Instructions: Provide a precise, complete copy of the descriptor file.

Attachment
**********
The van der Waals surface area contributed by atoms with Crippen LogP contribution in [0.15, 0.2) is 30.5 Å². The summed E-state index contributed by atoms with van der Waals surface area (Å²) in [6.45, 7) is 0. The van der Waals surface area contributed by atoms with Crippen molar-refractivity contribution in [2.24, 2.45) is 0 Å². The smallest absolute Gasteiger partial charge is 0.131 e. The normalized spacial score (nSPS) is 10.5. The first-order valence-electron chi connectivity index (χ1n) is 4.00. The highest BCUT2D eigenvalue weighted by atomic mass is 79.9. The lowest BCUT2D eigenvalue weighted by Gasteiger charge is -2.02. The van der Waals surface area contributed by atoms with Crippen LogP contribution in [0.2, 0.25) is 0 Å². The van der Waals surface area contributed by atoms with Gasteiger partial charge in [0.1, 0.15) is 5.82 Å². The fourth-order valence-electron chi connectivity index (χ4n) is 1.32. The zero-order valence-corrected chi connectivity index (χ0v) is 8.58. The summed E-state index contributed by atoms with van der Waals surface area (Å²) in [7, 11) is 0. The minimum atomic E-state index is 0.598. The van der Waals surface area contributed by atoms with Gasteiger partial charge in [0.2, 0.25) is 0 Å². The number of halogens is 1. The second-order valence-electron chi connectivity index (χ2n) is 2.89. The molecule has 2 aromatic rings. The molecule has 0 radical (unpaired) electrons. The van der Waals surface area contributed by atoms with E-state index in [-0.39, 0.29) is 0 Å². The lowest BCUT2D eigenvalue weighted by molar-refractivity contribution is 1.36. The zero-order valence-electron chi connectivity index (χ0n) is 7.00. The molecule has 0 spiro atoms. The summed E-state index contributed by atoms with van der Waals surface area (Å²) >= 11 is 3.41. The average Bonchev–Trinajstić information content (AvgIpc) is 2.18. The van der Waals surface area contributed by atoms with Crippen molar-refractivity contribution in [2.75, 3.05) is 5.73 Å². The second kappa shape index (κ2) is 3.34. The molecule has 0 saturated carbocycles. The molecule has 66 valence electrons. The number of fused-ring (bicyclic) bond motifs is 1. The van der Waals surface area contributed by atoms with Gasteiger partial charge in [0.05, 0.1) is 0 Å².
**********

The van der Waals surface area contributed by atoms with Crippen LogP contribution in [0.15, 0.2) is 30.5 Å². The summed E-state index contributed by atoms with van der Waals surface area (Å²) in [6.45, 7) is 0. The van der Waals surface area contributed by atoms with Crippen molar-refractivity contribution in [2.24, 2.45) is 0 Å². The smallest absolute Gasteiger partial charge is 0.131 e. The normalized spacial score (nSPS) is 10.5. The first-order valence-electron chi connectivity index (χ1n) is 4.00. The highest BCUT2D eigenvalue weighted by atomic mass is 79.9. The lowest BCUT2D eigenvalue weighted by Gasteiger charge is -2.02. The van der Waals surface area contributed by atoms with Crippen LogP contribution in [0.2, 0.25) is 0 Å². The van der Waals surface area contributed by atoms with Gasteiger partial charge in [0.1, 0.15) is 5.82 Å². The fourth-order valence-electron chi connectivity index (χ4n) is 1.32. The zero-order valence-corrected chi connectivity index (χ0v) is 8.58. The summed E-state index contributed by atoms with van der Waals surface area (Å²) in [7, 11) is 0. The minimum atomic E-state index is 0.598. The van der Waals surface area contributed by atoms with Gasteiger partial charge in [0.2, 0.25) is 0 Å². The number of halogens is 1. The second-order valence-electron chi connectivity index (χ2n) is 2.89. The molecule has 2 aromatic rings. The molecule has 0 radical (unpaired) electrons. The van der Waals surface area contributed by atoms with E-state index in [-0.39, 0.29) is 0 Å². The lowest BCUT2D eigenvalue weighted by molar-refractivity contribution is 1.36. The zero-order valence-electron chi connectivity index (χ0n) is 7.00. The molecule has 0 spiro atoms. The summed E-state index contributed by atoms with van der Waals surface area (Å²) >= 11 is 3.41. The average Bonchev–Trinajstić information content (AvgIpc) is 2.18. The van der Waals surface area contributed by atoms with Crippen molar-refractivity contribution in [2.75, 3.05) is 5.73 Å². The second kappa shape index (κ2) is 3.34. The molecule has 0 saturated carbocycles. The molecule has 66 valence electrons. The number of fused-ring (bicyclic) bond motifs is 1. The van der Waals surface area contributed by atoms with Gasteiger partial charge in [0.05, 0.1) is 0 Å².